Identifying fields that have standability, disease, stress, uneven maturity, or moisture content issues will help increase efficiency during harvest and minimize in-field losses.
Relative maturity and planting date can help estimate harvest time. Field history, crop rotation, the type of stress (environmental, pest, nutrient leaching, and others) can help predict which fields may have uneven maturity or fields that will need to be harvested early. With that information, you can do a pre-harvest survey of fields to find other issues that may require early harvesting to avoid losses.
A few other factors to consider to when determining harvest order:
- Scout different parts of the field for corn stalk quality. Use the push and pinch tests to find weak stalks, split lower portions of stalks to determine stalk strength and if the stalks are discolored, shredded, or hollow. If there are 10-15% rotted or hollow stalks lodging is possible and the field should be harvested early.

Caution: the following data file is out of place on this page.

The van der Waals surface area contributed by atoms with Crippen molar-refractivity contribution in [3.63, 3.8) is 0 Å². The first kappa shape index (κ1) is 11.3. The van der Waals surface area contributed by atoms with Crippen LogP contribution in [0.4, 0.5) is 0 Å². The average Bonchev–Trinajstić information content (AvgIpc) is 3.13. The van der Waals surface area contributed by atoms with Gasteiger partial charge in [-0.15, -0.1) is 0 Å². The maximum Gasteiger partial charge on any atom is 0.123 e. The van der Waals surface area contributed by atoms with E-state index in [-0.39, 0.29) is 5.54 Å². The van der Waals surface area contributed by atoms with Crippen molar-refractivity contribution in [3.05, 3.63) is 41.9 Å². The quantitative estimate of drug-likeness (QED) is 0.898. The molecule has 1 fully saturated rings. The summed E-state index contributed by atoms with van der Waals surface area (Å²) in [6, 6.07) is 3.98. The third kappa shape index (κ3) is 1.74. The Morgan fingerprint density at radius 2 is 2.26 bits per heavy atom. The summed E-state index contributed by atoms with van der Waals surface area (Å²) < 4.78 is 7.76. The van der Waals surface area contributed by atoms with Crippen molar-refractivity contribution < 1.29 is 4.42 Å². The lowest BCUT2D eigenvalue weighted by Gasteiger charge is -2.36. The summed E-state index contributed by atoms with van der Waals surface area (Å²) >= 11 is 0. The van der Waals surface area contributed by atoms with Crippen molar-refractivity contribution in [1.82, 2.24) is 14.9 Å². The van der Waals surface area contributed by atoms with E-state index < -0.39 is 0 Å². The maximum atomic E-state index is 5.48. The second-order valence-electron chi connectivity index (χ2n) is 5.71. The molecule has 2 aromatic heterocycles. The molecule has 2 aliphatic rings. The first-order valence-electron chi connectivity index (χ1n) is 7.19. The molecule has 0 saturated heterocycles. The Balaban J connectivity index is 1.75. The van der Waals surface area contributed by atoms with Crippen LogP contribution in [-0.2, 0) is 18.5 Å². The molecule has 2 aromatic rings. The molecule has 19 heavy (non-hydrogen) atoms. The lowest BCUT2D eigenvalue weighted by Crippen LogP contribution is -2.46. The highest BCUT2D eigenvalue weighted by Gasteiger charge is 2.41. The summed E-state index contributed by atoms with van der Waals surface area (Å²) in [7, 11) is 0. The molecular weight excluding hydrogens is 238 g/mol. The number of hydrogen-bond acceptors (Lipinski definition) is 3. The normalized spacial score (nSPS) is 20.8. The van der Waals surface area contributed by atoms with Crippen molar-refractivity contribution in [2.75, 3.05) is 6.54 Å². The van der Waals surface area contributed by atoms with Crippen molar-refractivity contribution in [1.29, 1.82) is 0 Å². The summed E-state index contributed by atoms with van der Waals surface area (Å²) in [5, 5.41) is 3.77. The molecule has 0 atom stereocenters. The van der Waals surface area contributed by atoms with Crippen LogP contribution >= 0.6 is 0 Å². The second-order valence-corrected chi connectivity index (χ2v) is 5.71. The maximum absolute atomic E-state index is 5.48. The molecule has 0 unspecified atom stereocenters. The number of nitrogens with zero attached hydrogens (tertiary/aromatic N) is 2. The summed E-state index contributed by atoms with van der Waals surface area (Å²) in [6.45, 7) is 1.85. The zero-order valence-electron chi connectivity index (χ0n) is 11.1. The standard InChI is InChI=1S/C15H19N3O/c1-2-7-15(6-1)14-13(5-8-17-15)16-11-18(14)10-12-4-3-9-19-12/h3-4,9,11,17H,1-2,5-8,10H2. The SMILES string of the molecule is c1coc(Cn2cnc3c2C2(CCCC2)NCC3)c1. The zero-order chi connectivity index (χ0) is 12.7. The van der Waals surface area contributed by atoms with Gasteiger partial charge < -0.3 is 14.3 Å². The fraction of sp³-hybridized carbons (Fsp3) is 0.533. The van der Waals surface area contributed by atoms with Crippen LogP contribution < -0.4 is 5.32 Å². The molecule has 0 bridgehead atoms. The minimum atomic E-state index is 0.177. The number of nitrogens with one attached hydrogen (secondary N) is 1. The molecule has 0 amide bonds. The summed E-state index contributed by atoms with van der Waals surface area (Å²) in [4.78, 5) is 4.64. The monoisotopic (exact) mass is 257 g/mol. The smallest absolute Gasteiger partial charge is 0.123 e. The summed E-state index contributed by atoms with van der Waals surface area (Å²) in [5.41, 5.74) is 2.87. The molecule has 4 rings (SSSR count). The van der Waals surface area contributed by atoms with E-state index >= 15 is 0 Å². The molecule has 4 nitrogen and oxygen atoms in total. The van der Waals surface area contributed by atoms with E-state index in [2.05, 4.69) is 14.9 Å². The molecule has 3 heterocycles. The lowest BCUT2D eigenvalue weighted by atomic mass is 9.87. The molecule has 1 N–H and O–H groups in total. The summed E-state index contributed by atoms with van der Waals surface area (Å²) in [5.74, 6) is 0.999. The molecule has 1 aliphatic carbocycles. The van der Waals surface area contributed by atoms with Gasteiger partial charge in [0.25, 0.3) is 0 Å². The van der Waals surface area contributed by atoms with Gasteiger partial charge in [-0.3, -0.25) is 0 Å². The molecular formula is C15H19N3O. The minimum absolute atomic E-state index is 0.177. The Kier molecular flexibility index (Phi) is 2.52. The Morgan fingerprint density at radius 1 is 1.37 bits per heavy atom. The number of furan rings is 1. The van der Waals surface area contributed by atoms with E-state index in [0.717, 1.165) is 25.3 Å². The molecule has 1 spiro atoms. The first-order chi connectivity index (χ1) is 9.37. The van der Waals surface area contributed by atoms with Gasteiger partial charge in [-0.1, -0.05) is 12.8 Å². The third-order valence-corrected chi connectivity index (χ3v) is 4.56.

- Look at ears for rots and test ear shanks for weakness and potential ear drop. Ear rot fungal organisms can infect silks during cool, moist conditions during pollination.
- Check soybean standability, as moist, fertile soils may increase vegetative growth and can lead to tall, leggy plants that may lodge. Yield potential is most affected if lodging occurs during beginning seed (R5) growth stage.1,2 Pod and stem diseases can be more problematic in lodged beans. Harvest losses due to soybean lodging can vary from 3 to 10% depending on a several of factors.2
- As you survey soybeans for diseases, be alert for sudden death syndrome (SDS). It may not be in North Dakota yet, but SDS has been confirmed in Otter Tail County, MN.
- Harvest non-infested soybean fields before white mold-infested fields, to be sure the combine does not deposit any residual sclerotia in the non-infested fields.
1Woods, S.J. and Swearingin, M.L. 1977. Influence of simulated early lodging upon soybean seed yield and its components. Agronomy Journal. 69: 239-242.
2Holshouser, D. 2011. Hurricane Irene may be beneficial to Virginia soybeans… still lodging will lower yield potential. Virginia Cooperative Extension. 170902161300